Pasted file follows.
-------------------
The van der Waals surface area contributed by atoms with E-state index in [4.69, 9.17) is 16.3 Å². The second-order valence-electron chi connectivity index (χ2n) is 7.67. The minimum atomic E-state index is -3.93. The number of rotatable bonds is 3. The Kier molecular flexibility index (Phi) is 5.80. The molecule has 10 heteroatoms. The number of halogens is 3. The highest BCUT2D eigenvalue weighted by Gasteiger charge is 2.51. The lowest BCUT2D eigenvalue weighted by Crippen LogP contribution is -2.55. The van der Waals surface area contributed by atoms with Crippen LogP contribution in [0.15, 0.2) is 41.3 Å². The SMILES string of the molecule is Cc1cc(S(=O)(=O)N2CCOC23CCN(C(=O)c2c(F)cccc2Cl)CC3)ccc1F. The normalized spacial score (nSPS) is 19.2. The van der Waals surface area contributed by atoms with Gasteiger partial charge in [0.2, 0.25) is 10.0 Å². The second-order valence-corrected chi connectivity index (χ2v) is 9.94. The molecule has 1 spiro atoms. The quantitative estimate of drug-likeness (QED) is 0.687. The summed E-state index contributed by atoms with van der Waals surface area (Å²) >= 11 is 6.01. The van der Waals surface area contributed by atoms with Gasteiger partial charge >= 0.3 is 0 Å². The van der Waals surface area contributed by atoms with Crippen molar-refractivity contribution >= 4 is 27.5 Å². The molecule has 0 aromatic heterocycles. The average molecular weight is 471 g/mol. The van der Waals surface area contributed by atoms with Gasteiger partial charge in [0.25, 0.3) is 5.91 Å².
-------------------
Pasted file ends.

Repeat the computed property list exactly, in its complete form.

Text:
The van der Waals surface area contributed by atoms with E-state index in [4.69, 9.17) is 16.3 Å². The second-order valence-electron chi connectivity index (χ2n) is 7.67. The minimum atomic E-state index is -3.93. The number of rotatable bonds is 3. The Kier molecular flexibility index (Phi) is 5.80. The molecule has 10 heteroatoms. The number of halogens is 3. The highest BCUT2D eigenvalue weighted by Gasteiger charge is 2.51. The lowest BCUT2D eigenvalue weighted by Crippen LogP contribution is -2.55. The van der Waals surface area contributed by atoms with Crippen LogP contribution in [0.15, 0.2) is 41.3 Å². The SMILES string of the molecule is Cc1cc(S(=O)(=O)N2CCOC23CCN(C(=O)c2c(F)cccc2Cl)CC3)ccc1F. The normalized spacial score (nSPS) is 19.2. The van der Waals surface area contributed by atoms with Gasteiger partial charge in [0.2, 0.25) is 10.0 Å². The second-order valence-corrected chi connectivity index (χ2v) is 9.94. The molecule has 1 spiro atoms. The quantitative estimate of drug-likeness (QED) is 0.687. The summed E-state index contributed by atoms with van der Waals surface area (Å²) >= 11 is 6.01. The van der Waals surface area contributed by atoms with Gasteiger partial charge >= 0.3 is 0 Å². The van der Waals surface area contributed by atoms with Crippen molar-refractivity contribution >= 4 is 27.5 Å². The molecule has 0 aromatic heterocycles. The average molecular weight is 471 g/mol. The van der Waals surface area contributed by atoms with Gasteiger partial charge in [0.25, 0.3) is 5.91 Å².